I've written a (trivial) aggregator for mean, and another for variance:

(defaggregateop mean
"Aggregates the arithmetic mean of its input."
([] [0 0])
([[sum count] val] [(+ sum val) (inc count)])
([[sum count]] [(float (/ sum count))])
)

(defaggregateop var
"Aggregates the variance of its input."
([] [0 0 0])
([[sumsq sum count] val] [(+ sumsq (* val val)) (+ sum val) (inc count)])
([[sumsq sum count]] (let [mean (float (/ sum count))] [(- (float (/
sumsq count)) (* mean mean))]))
)

I'd like to do two things:

1) combine them into one aggregator that returns both (and thus
accumulates sum and count once only);
2) implement them with a combiner.

I've seen the definition of sum (each sum-parallel), where sum-parallel is
a defparallelop,
but I don't see how that applies here, since defparallelop doesn't allow
maintaining state;
and I don't see any other way to use a combiner. Are one or both of these
problems
(easily) solvable?

Many thanks (still learning!),

Mike

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  • Nathanmarz at Nov 9, 2011 at 5:41 am
    Hey Mike,

    Here's how to do mean and variance using combiners:

    https://gist.github.com/1350522

    Note that the implementation of "avg" is from cascalog.ops. This
    implementation makes use of predicate macros, which allow for the
    arbitrary composition of predicates. So even though "avg" itself can't
    be defined as a parallel aggregator, its components "count" and "sum"
    can, and they can be composed with "div" to produce an optimized
    version of the aggregator. A similar approach is taken for variance.

    Predicate macros, as you can see, are really powerful.

    -Nathan

    On Nov 8, 9:07 pm, R Daneel wrote:
    I've written a (trivial) aggregator for mean, and another for variance:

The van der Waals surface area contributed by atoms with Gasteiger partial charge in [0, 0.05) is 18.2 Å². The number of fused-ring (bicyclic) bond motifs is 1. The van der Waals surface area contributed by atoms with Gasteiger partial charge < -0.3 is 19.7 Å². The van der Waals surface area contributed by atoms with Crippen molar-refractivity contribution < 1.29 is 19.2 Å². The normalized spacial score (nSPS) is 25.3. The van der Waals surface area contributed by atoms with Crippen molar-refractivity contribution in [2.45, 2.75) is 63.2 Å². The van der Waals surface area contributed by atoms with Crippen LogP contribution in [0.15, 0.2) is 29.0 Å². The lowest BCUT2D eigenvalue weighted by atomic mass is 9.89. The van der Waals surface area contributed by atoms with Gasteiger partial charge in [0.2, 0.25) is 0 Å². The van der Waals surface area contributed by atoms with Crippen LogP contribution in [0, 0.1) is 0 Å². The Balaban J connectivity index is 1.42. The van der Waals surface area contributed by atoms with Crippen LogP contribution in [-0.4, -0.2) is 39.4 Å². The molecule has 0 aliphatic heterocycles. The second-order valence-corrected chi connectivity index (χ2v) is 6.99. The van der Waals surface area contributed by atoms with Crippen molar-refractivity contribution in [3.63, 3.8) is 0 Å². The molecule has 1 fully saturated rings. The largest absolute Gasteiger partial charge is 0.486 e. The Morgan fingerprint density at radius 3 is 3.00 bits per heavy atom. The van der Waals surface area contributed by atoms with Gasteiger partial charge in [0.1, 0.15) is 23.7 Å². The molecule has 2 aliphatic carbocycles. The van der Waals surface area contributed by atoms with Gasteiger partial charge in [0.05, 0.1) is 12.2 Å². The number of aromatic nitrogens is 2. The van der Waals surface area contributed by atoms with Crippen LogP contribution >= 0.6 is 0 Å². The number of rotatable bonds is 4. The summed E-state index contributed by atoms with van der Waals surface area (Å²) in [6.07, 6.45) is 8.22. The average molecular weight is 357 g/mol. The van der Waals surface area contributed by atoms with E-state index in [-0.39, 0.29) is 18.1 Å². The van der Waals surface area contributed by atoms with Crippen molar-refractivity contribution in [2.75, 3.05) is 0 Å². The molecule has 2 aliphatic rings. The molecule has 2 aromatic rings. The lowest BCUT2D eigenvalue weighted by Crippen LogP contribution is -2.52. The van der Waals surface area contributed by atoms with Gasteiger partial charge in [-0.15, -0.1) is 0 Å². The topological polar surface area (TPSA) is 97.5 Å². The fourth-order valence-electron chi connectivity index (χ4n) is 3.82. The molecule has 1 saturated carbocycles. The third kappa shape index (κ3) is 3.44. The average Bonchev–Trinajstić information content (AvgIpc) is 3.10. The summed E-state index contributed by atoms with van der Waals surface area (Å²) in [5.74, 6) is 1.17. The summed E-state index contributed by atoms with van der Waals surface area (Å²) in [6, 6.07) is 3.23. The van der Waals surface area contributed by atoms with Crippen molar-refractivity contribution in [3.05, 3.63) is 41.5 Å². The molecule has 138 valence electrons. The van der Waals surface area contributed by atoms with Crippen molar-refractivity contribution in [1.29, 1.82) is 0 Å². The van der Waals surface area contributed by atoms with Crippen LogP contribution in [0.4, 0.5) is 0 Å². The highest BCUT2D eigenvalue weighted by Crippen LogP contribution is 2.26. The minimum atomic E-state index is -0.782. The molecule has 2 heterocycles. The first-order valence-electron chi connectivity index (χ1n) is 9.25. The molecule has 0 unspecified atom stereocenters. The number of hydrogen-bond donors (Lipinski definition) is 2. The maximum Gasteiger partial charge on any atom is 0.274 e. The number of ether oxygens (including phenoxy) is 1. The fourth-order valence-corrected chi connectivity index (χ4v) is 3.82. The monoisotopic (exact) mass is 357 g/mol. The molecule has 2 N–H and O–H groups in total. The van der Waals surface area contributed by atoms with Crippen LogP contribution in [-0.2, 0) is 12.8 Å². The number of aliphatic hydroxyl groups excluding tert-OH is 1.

(defaggregateop mean
    "Aggregates the arithmetic mean of its input."
    ([] [0 0])
    ([[sum count] val] [(+ sum val) (inc count)])
    ([[sum count]] [(float (/ sum count))])
    )

    (defaggregateop var
    "Aggregates the variance of its input."
    ([] [0 0 0])
    ([[sumsq sum count] val] [(+ sumsq (* val val)) (+ sum val) (inc count)])
    ([[sumsq sum count]] (let [mean (float (/ sum count))] [(- (float (/
    sumsq count)) (* mean mean))]))
    )

    I'd like to do two things:

    1) combine them into one aggregator that returns both (and thus
    accumulates sum and count once only);
    2) implement them with a combiner.

    I've seen the definition of sum (each sum-parallel), where sum-parallel is
    a defparallelop,
    but I don't see how that applies here, since defparallelop doesn't allow
    maintaining state;
    and I don't see any other way to use a combiner.  Are one or both of these
    problems
    (easily) solvable?

    Many thanks (still learning!),

    Mike
  • R Daneel at Nov 9, 2011 at 5:48 am
    Thanks very much!!! I'll be digesting this for a while :)

    Mike
  • R Daneel at Nov 9, 2011 at 7:19 am
    I'm just playing around and have added another predicate that's composed
    with the variance:

    (def unbiased-variance
    (<- [!val :> !var]
    (variance !val :> !j)
    (c/count !count)
    (* !j !count :> !k)
    (- !count 1 :> !l)
    (/ !k !l :> !var)))

    but I had to re-calculate the !count variable. Is cascalog smart enough to
    avoid actually accumulating !count twice?
  • Nathan Marz at Nov 9, 2011 at 7:34 am
    Not yet. I opened up a ticket for Cascalog to detect duplicate operations
    and rewrite the query to avoid wasted work:

    https://www.assembla.com/spaces/cascalog/tickets/31-cascalog-should-detect-duplicate-operations-and-rewrite-the-query-to-avoid-wasted-work


    On Tue, Nov 8, 2011 at 10:46 PM, R Daneel wrote:

    I'm just playing around and have added another predicate that's composed
    with the variance:

    (def unbiased-variance
    (<- [!val :> !var]
    (variance !val :> !j)
    (c/count !count)
    (* !j !count :> !k)
    (- !count 1 :> !l)
    (/ !k !l :> !var)))

    but I had to re-calculate the !count variable. Is cascalog smart enough
    to avoid actually accumulating !count twice?

    --
    Twitter: @nathanmarz
    http://nathanmarz.com
  • R Daneel at Nov 9, 2011 at 6:14 pm
    Great! Thanks again: predicate macros are awesome :)

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groupcascalog-user @
categoriesclojure, hadoop
postedNov 9, '11 at 5:08a
activeNov 9, '11 at 6:14p
posts6
users2
websiteclojure.org
irc#clojure

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R Daneel: 4 posts Nathan Marz: 2 posts

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